Registration Dossier

Administrative data

Description of key information

ORAL (LD50 values)
Rat: female: 15010mg/kg; male (young adult): 10600mg/kg; male (old adult); 7060mg/kg; not sex specific: old adult: 11500mg/kg; young adult: 17750mg/kg; immature animal: 6160mg/kg, ~12000mg/kg, male/female :10470mg/kg; >7692mg/kg (female).
Mouse: 8350mg/kg
Human: LD50 ~2000mg/kg
INHALATION
Rat (4hr): LC50: male: 51mg/l, female: 55mg/l
Mouse: LC50>60000ppm
DERMAL
No reliable data. Information indicates LC50>15800mg/l
INTRAPERITONEAL (LD50 values)
Rat: young animals LD50 5500-6710mg/kg. Old animals LD50: 4070-5100mg/kg
Mouse: Male 9020, 9710mg/kg. Female: 9450mg/kg.

Key value for chemical safety assessment

Acute toxicity: via oral route

Link to relevant study records
Reference
Endpoint:
acute toxicity: oral
Type of information:
experimental study
Adequacy of study:
key study
Study period:
1976-02-26 to 1976-03-19
Reliability:
1 (reliable without restriction)
Rationale for reliability incl. deficiencies:
other: Study according to OECD guideline 401.
Reason / purpose:
reference to same study
Reason / purpose:
reference to other study
Qualifier:
according to
Guideline:
OECD Guideline 401 (Acute Oral Toxicity)
Deviations:
no
GLP compliance:
no
Test type:
standard acute method
Limit test:
no
Species:
rat
Strain:
other: Cox CD
Sex:
male/female
Details on test animals and environmental conditions:
TEST ANIMALS
- Source: not available
- Age at study initiation: not available
- Weight at study initiation: 199-215 g
- Fasting period before study: not available
- Housing: not available
- Diet (e.g. ad libitum): not available
- Water (e.g. ad libitum): not available
- Acclimation period: not available


ENVIRONMENTAL CONDITIONS
- Temperature (°C): not available
- Humidity (%): not available
- Air changes (per hr): not available
- Photoperiod (hrs dark / hrs light): not available


IN-LIFE DATES: From: 1976-02-26 To: 1976-03-19
Route of administration:
oral: unspecified
Vehicle:
unchanged (no vehicle)
Details on oral exposure:
VEHICLE
- Concentration in vehicle: not applicable
- Amount of vehicle (if gavage): not applicable
- Justification for choice of vehicle: not applicable
- Lot/batch no. (if required): not applicable
- Purity: not applicable


MAXIMUM DOSE VOLUME APPLIED: 19.6 ml/kg


DOSAGE PREPARATION (if unusual): not applicable


CLASS METHOD (if applicable)
- Rationale for the selection of the starting dose: not applicable
Doses:
8200, 9840, 11480 and 16070 mg/kg
No. of animals per sex per dose:
10 animals total (5 male/5 female) at 8200, 9840, 11480 and 16070 mg/kg
Control animals:
no
Details on study design:
- Duration of observation period following administration: 14 days
- Frequency of observations and weighing: daily for observation and body weights were taken at initial and termination of the study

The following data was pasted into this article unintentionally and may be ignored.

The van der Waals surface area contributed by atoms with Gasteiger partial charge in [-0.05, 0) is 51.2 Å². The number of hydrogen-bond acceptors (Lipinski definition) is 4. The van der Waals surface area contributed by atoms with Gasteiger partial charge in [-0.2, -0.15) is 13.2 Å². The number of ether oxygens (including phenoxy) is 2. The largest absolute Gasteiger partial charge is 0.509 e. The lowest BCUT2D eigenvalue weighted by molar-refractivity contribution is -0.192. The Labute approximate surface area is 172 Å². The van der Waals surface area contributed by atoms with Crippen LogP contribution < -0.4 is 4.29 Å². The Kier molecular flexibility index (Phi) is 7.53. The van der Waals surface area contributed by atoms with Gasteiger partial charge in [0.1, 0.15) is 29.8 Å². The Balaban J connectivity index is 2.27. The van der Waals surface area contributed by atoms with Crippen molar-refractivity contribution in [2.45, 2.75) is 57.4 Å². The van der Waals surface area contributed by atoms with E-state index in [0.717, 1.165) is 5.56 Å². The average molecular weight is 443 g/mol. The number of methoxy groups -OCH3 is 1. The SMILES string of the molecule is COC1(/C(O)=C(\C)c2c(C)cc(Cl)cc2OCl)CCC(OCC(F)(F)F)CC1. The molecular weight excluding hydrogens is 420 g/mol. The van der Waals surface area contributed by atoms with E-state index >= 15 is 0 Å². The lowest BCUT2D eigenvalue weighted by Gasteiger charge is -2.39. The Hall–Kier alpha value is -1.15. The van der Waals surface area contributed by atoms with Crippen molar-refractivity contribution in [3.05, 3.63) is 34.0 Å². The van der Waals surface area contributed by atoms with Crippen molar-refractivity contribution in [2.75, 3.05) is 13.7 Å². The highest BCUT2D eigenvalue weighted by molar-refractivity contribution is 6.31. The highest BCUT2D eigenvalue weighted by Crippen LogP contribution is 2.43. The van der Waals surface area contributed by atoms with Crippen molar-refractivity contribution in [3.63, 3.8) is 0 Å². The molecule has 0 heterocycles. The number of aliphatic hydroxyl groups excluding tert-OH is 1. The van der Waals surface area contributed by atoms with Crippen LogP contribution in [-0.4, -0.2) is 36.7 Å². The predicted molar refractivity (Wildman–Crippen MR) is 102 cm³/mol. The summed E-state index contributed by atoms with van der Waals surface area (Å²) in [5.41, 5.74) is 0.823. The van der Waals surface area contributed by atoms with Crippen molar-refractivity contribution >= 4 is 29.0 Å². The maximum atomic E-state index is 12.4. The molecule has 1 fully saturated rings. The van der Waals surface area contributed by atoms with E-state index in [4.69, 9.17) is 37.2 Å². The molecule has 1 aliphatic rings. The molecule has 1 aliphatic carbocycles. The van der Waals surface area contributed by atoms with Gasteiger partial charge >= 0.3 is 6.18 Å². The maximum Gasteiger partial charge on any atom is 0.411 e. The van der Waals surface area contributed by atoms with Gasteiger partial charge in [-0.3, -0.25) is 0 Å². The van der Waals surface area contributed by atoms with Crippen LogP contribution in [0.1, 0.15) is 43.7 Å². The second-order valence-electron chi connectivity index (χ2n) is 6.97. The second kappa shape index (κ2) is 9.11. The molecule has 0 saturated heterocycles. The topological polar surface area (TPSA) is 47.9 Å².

- Necropsy of survivors performed: no
- Other examinations performed: clinical signs, body weight and mortalities
Statistics:
Not applicable
Preliminary study:
Not applicable
Sex:
male/female
Dose descriptor:
LD50
Effect level:
10 470 mg/kg bw
95% CL:
9 720 - 11 380
Mortality:
8200 mg/kg: 0/10
9840 mg/kg: 3 female animals/10
11480 mg/kg: 8 (5 female animals)/10
16070 mg/kg: 10 (5 female animals)/10
Clinical signs:
8200 mg/kg: moderate decrease in motor activity and respiratory rate, moderate blanching, gripping and ataxia
9840 mg/kg: moderate decrease in motor activity and respiratory rate, moderate pupillary response moderate gripping and ataxia
11480 mg/kg: extreme decrease in motor activity and respiratory rate, moderate pupillary response moderate to slight gripping and ataxia
16070 mg/kg: moderate decrease in motor activity and respiratory rate, moderate pupillary response slight blanching, abdominal gripping and ataxia
Body weight:
Gain in body weights were observed in surviving animals
Gross pathology:
No gross abnormalities were seen upon gross necropsy
Other findings:
- Organ weights: not available
- Histopathology: not available
- Potential target organs: not available
- Other observations: none

None

Interpretation of results:
not classified
Remarks:
Migrated information Criteria used for interpretation of results: EU
Conclusions:
5% H2O in 95% Ethanol : OECD GHS: LD50= 10470 mg/kg (based on 95% active test material)
Executive summary:

In a guideline acute oral toxicity study, the LD50 was determined to be 10470 mg/kgbw when dosed as a 95% solution in water.

Endpoint conclusion
Dose descriptor:
LD50
10 470 mg/kg bw

Acute toxicity: via inhalation route

Link to relevant study records
Reference
Endpoint:
acute toxicity: inhalation
Type of information:
experimental study
Adequacy of study:
key study
Reliability:
2 (reliable with restrictions)
Rationale for reliability incl. deficiencies:
other: Comparable to guideline with acceptable restrictions
Qualifier:
equivalent or similar to
Guideline:
OECD Guideline 403 (Acute Inhalation Toxicity)
Deviations:
no
GLP compliance:
no
Test type:
standard acute method
Limit test:
no
Species:
rat
Strain:
Sprague-Dawley
Sex:
male/female
Details on test animals and environmental conditions:
TEST ANIMALS
- Source: WIGA, Sulzfeld
- Mean weight at study initiation: 185 ± 15 g
- Diet (e.g. ad libitum): Herilan MRH
- Water (e.g. ad libitum): Tap water


ENVIRONMENTAL CONDITIONS